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Posted 20 December 2012 - 11:27 AM

Really nothing too complicated here JT.  I'll try and help explain Euro's post.

 

Option 1

 

If you have a working rig (sounds like you do) - power it down and remove the side panel.

Find an empty SATA or IDE port (depends on type of hard drive you need to pull the files from).

Connect the old hard drive to one of the available controller ports on the motherboard using SATA or IDE cable (again depends on interface of your old drive).

Attach a power connection to the old hard drive.

Boot your PC and Windows will recognize the freshly attached hard drive and assign it a drive letter.

Use Windows Explorer to navigate it just as you would any other drive.

 

Option 2

 

Buy an external enclosure that supports the interface of your old drive (SATA or IDE)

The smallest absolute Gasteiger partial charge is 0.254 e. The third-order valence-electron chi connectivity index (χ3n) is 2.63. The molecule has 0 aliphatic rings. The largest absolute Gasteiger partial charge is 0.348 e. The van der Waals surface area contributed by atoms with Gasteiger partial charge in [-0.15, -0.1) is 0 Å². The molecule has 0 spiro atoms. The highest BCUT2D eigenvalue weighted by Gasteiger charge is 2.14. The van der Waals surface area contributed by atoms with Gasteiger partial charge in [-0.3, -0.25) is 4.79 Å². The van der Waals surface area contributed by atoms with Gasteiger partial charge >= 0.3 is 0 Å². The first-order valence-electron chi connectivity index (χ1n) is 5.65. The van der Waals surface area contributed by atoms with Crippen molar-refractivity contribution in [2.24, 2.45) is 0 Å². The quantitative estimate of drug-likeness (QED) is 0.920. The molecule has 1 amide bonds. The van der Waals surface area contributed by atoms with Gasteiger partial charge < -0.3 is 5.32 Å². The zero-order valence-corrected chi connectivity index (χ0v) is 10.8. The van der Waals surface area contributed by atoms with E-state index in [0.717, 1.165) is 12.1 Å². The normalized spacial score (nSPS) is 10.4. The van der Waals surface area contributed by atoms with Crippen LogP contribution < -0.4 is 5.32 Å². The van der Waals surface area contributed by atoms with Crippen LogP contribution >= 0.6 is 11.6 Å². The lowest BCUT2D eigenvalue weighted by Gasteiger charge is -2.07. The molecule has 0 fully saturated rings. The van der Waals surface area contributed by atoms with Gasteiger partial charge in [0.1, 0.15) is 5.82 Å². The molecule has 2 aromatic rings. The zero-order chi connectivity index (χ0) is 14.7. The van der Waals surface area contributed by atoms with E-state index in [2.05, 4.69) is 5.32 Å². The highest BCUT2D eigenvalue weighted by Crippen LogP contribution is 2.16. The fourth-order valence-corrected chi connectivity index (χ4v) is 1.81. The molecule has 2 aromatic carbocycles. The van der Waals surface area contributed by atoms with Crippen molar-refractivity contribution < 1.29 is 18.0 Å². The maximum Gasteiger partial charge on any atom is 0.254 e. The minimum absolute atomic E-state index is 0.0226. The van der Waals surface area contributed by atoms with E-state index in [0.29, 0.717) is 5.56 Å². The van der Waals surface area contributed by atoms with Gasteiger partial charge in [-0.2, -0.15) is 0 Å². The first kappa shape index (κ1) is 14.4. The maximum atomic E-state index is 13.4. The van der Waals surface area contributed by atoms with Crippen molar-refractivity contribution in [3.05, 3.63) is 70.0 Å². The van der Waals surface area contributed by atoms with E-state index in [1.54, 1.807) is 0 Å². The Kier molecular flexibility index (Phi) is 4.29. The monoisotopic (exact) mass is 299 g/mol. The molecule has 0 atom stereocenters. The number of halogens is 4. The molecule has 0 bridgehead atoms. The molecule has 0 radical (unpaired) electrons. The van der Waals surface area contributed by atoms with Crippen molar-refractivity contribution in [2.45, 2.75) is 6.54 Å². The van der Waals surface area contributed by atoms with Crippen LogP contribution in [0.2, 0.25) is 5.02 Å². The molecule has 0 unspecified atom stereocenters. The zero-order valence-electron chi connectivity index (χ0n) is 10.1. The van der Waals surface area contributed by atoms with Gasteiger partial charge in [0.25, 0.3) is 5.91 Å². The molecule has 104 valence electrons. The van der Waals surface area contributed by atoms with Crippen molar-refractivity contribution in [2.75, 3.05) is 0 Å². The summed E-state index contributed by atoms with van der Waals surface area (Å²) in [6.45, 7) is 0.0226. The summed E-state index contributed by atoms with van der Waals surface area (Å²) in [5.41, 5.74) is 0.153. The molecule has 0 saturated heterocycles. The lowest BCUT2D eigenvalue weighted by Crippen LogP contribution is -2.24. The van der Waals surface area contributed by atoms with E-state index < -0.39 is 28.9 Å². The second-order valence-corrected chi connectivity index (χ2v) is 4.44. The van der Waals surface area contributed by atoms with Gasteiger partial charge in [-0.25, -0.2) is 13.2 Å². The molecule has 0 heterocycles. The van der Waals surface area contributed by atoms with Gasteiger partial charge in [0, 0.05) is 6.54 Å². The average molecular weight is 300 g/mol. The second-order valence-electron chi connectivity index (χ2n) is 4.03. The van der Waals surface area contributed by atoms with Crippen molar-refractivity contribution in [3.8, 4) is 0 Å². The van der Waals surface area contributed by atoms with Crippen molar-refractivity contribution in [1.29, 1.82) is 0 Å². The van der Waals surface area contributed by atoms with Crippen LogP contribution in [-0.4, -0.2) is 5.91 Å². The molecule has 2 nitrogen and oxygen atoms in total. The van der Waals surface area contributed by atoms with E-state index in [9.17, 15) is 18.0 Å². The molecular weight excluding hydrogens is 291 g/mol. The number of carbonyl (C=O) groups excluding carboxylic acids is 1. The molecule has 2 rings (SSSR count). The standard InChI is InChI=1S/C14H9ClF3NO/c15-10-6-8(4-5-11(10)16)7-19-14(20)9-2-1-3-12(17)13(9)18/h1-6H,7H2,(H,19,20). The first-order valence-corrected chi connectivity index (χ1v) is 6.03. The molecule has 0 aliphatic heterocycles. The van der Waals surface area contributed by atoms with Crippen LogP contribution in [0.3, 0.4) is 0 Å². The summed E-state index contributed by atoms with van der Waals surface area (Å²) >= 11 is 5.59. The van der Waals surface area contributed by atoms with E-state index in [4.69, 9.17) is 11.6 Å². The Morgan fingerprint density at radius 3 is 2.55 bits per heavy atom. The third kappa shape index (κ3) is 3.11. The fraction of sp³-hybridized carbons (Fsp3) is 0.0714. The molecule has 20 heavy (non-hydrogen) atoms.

Put your old drive in the external enclosure.

Connect USB, eSATA or Firewire between your PC and external enclosure.

Attach power cord to your external enclosure (if required) and turn it on.

Boot your PC and Windows will recognize the freshly attached hard drive and assign it a drive letter.

Use Windows Explorer to navigate it just as you would any other drive.

 

Just going ahead plugging it right in won't cause any software or hardware problems right?  :rolleyes:



#6 EuroFight

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Posted 20 December 2012 - 11:35 AM

Just make sure you turn the rig off first before plugging it in  :lol:

 

It's always good practice to turn your system off before removing/adding any components, certain things can not only break that individual component, but also other components in the system (generally motherboards are the main victims)


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Motherboard Gigabyte GA-970A-DS3 Socket AM3+ > OEM Latitude XT2 Motherboard Socket P

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#7 wevsspot

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Posted 20 December 2012 - 11:40 AM